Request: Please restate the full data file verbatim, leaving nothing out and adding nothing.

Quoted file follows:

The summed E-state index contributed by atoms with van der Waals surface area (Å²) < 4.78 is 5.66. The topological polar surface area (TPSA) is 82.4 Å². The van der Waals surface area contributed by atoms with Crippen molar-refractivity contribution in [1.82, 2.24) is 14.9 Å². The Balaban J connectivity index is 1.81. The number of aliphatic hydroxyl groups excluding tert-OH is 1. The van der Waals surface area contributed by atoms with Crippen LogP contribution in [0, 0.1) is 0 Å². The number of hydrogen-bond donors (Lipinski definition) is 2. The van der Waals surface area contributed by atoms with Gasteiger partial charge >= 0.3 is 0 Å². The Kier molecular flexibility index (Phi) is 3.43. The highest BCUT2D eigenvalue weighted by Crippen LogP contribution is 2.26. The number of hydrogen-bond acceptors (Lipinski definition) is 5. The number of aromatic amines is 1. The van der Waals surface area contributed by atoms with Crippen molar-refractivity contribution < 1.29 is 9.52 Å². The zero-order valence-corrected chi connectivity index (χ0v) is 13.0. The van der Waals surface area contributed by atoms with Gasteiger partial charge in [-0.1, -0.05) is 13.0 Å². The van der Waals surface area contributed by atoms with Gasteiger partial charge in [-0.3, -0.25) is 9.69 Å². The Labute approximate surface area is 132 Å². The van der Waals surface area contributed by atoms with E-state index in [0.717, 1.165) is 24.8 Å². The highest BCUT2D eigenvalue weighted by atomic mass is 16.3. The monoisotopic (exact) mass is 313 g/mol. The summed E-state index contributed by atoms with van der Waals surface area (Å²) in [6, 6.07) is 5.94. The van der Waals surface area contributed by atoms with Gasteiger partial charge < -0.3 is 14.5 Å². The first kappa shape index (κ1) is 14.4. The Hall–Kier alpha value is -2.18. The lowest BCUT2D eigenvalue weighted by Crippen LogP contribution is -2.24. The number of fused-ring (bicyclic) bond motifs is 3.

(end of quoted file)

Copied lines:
The summed E-state index contributed by atoms with van der Waals surface area (Å²) < 4.78 is 5.66. The topological polar surface area (TPSA) is 82.4 Å². The van der Waals surface area contributed by atoms with Crippen molar-refractivity contribution in [1.82, 2.24) is 14.9 Å². The Balaban J connectivity index is 1.81. The number of aliphatic hydroxyl groups excluding tert-OH is 1. The van der Waals surface area contributed by atoms with Crippen LogP contribution in [0, 0.1) is 0 Å². The number of hydrogen-bond donors (Lipinski definition) is 2. The van der Waals surface area contributed by atoms with Gasteiger partial charge >= 0.3 is 0 Å². The Kier molecular flexibility index (Phi) is 3.43. The highest BCUT2D eigenvalue weighted by Crippen LogP contribution is 2.26. The number of hydrogen-bond acceptors (Lipinski definition) is 5. The number of aromatic amines is 1. The van der Waals surface area contributed by atoms with Crippen molar-refractivity contribution < 1.29 is 9.52 Å². The zero-order valence-corrected chi connectivity index (χ0v) is 13.0. The van der Waals surface area contributed by atoms with Gasteiger partial charge in [-0.1, -0.05) is 13.0 Å². The van der Waals surface area contributed by atoms with Gasteiger partial charge in [-0.3, -0.25) is 9.69 Å². The Labute approximate surface area is 132 Å². The van der Waals surface area contributed by atoms with E-state index in [0.717, 1.165) is 24.8 Å². The highest BCUT2D eigenvalue weighted by atomic mass is 16.3. The monoisotopic (exact) mass is 313 g/mol. The summed E-state index contributed by atoms with van der Waals surface area (Å²) in [6, 6.07) is 5.94. The van der Waals surface area contributed by atoms with Gasteiger partial charge < -0.3 is 14.5 Å². The first kappa shape index (κ1) is 14.4. The Hall–Kier alpha value is -2.18. The lowest BCUT2D eigenvalue weighted by Crippen LogP contribution is -2.24. The number of fused-ring (bicyclic) bond motifs is 3.